Anybody can make money in a rising market. We've been in a bull market for seven years now, so if someone brags about how much his or her portfolio has risen since 2009, take it with a grain of salt.
On the other hand, it takes real talent and discipline to consistently do well in falling markets. Since 1965, the S&P has finished the year in the red 11 times. In those 11 years, Berkshire has beaten the market in all but two of them.
7. "Never invest in a business you cannot understand."
Buffett doesn't understand tech stocks well, so they're mostly absent from Berkshire's portfolio. I don't have a particularly good grasp on the biotech industry, so I'm not going to invest in it.
Before you buy any stock, you should have a thorough understanding of how the business makes its money, and how it expects to continue to make money going forward. Getting into a stock you don't fully understand is a recipe for disaster.
8. "Whether we're talking about socks or stocks, I like buying quality merchandise when it is marked down."
As a classic value investor, Buffett looks for stocks trading below their intrinsic value. While there are many different methods for determining whether a stock is on sale, here's a quick guide to value investing that can help you get started.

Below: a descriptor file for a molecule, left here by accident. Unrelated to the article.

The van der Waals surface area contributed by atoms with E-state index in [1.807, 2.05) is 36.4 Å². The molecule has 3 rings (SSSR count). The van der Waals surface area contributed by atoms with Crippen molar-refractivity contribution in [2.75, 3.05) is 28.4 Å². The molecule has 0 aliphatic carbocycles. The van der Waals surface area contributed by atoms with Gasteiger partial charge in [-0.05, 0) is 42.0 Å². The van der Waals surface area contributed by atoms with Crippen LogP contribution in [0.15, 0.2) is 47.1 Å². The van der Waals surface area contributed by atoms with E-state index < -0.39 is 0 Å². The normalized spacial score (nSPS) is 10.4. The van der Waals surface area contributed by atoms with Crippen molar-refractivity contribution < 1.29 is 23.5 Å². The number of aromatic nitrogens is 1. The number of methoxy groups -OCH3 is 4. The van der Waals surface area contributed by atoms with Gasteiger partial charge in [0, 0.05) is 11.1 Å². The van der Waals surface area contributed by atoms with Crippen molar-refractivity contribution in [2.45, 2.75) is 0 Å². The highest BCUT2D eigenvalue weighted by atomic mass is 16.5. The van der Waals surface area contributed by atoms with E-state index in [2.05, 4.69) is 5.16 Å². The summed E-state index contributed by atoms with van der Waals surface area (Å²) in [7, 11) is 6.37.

9. "Rule No. 1 is never lose money. Rule No. 2 is never forget Rule No. 1."
Perhaps the most famous Buffett quote of all, it's actually one of the most inaccurate -- at least in the literal sense. Buffett will be the first to admit that he's made a few bad investments over the years, and no investor will be right 100% of the time.
Instead, the point is that protecting your principal from losses should be a higher priority than making money. Berkshire Hathaway has produced a 50-year return of nearly 1,600,000% for its shareholders, even though it often underperforms the S&P in years when the market rises quickly. The real trick to long-term success is to outperform during the bad times.
10. On buying individual stocks: "If you like spending six to eight hours per week working on investments, do it. If you don't, then dollar-cost average into index funds."
The bottom line is that investing in stocks the right way requires time. You'll need to do your homework and research and compare stocks before investing, make sure your profile is properly diversified, and monitor your stocks on a regular basis. If you're not willing to do that, there's absolutely nothing wrong with buying a low-cost S&P 500 index fund, which Buffett has said is the best investment most people can make. Not only does this method do all of the hard work for you, but history has also shown that you'll probably beat the majority of mutual funds over the long run.
Matthew Frankel owns shares of Berkshire Hathaway (B shares). The Motley Fool owns shares of and recommends Berkshire Hathaway (B shares) and Costco Wholesale. Try any of our Foolish newsletter services free for 30 days. We Fools may not all hold the same opinions, but we all believe that considering a diverse range of insights makes us better investors. The Motley Fool has a disclosure policy.